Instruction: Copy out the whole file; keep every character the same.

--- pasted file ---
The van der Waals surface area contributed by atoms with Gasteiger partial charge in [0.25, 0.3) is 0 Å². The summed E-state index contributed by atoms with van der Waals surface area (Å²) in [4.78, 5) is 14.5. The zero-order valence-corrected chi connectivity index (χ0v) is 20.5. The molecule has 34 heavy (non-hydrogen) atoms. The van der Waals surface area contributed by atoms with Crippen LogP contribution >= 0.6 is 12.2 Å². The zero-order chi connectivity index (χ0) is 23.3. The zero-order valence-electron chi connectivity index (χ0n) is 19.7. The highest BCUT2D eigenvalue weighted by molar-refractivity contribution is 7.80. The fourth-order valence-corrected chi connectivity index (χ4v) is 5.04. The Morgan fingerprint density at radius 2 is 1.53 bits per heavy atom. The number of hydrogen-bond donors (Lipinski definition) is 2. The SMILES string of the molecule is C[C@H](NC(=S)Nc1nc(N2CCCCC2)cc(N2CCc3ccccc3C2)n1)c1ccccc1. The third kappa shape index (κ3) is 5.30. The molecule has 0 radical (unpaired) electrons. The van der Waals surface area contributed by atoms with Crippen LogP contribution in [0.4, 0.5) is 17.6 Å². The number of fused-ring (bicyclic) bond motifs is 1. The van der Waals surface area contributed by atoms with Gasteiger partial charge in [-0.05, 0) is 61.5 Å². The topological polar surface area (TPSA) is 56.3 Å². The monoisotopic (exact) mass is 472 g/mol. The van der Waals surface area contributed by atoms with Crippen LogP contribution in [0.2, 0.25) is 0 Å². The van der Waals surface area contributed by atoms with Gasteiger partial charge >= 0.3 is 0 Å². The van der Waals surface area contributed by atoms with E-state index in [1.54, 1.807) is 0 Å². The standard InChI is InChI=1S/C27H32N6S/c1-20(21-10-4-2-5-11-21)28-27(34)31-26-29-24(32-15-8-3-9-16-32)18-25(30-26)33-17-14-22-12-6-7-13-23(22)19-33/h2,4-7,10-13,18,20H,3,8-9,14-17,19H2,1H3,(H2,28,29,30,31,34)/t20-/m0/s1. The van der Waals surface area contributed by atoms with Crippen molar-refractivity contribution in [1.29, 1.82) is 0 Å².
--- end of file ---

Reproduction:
The van der Waals surface area contributed by atoms with Gasteiger partial charge in [0.25, 0.3) is 0 Å². The summed E-state index contributed by atoms with van der Waals surface area (Å²) in [4.78, 5) is 14.5. The zero-order valence-corrected chi connectivity index (χ0v) is 20.5. The molecule has 34 heavy (non-hydrogen) atoms. The van der Waals surface area contributed by atoms with Crippen LogP contribution >= 0.6 is 12.2 Å². The zero-order chi connectivity index (χ0) is 23.3. The zero-order valence-electron chi connectivity index (χ0n) is 19.7. The highest BCUT2D eigenvalue weighted by molar-refractivity contribution is 7.80. The fourth-order valence-corrected chi connectivity index (χ4v) is 5.04. The Morgan fingerprint density at radius 2 is 1.53 bits per heavy atom. The number of hydrogen-bond donors (Lipinski definition) is 2. The SMILES string of the molecule is C[C@H](NC(=S)Nc1nc(N2CCCCC2)cc(N2CCc3ccccc3C2)n1)c1ccccc1. The third kappa shape index (κ3) is 5.30. The molecule has 0 radical (unpaired) electrons. The van der Waals surface area contributed by atoms with Crippen LogP contribution in [0.4, 0.5) is 17.6 Å². The number of fused-ring (bicyclic) bond motifs is 1. The van der Waals surface area contributed by atoms with Gasteiger partial charge in [-0.05, 0) is 61.5 Å². The topological polar surface area (TPSA) is 56.3 Å². The monoisotopic (exact) mass is 472 g/mol. The van der Waals surface area contributed by atoms with Crippen LogP contribution in [0.2, 0.25) is 0 Å². The van der Waals surface area contributed by atoms with Gasteiger partial charge >= 0.3 is 0 Å². The van der Waals surface area contributed by atoms with E-state index in [1.54, 1.807) is 0 Å². The standard InChI is InChI=1S/C27H32N6S/c1-20(21-10-4-2-5-11-21)28-27(34)31-26-29-24(32-15-8-3-9-16-32)18-25(30-26)33-17-14-22-12-6-7-13-23(22)19-33/h2,4-7,10-13,18,20H,3,8-9,14-17,19H2,1H3,(H2,28,29,30,31,34)/t20-/m0/s1. The van der Waals surface area contributed by atoms with Crippen molar-refractivity contribution in [1.29, 1.82) is 0 Å².